A new phenomenon of “subject to purchase” house transactions will become commonplace in the property market in the next year, a law firm has predicted.
Lindsays says this year it has seen an increase in offers with a “subject to sale” clause written in, meaning the transaction can only go through once the buyer has sold their existing property. It believes that will be joined increasingly by a reverse clause caused by the shortage of supply in Edinburgh, which states that owners must find a new house to buy before they can sell.
Andrew Diamond, partner and head of residential property at Lindsays, said: “The ‘subject to sale’ trend is continuing in Edinburgh because of market uncertainty over supply. Owners are wary of selling their current property because they are nervous about being unable to buy a suitable replacement property from the limited options available.
“It’s a vicious circle which is gumming up the market, particularly for second and third time buyers, and it is likely that the market will react to this one way or another.”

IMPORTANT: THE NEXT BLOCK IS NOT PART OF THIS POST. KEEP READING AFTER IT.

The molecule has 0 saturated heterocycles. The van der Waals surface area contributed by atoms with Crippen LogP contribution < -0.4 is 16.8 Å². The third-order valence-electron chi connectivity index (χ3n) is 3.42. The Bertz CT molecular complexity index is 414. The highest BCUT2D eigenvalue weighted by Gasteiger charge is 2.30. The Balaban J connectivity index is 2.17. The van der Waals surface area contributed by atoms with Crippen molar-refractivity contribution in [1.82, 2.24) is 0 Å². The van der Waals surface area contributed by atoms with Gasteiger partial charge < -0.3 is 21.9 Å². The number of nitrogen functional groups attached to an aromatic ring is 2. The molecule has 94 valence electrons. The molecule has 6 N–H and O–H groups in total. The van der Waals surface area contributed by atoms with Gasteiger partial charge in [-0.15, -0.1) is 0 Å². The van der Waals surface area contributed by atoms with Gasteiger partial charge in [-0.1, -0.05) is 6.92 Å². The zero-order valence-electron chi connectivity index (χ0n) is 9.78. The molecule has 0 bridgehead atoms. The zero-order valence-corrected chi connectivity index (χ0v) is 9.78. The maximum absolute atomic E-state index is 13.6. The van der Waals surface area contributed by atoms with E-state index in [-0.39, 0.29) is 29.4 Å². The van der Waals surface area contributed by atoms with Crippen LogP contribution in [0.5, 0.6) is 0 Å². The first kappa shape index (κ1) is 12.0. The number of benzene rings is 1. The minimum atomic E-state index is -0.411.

Lindsays says the trend for clauses is most common amongst families and downsizers, who are under no pressure to move and will only do so once their own sale is assured. It says this is limiting the supply of available properties.
Diamond added: “At Lindsays we see the possibility of a new clause entering our lexicon – a sale ‘subject to purchase’. This would be a case of a seller – most obviously a downsizer or a family – listing their property and securing a sale conditional on them making a successful purchase. “In other words, the same groups of people who are placing ‘subject to sale’ conditions on a purchase could turn this dynamic on its head and expand the supply of available properties by listing their property ‘subject to purchase’. This could develop into a major trend in Edinburgh in 2020.”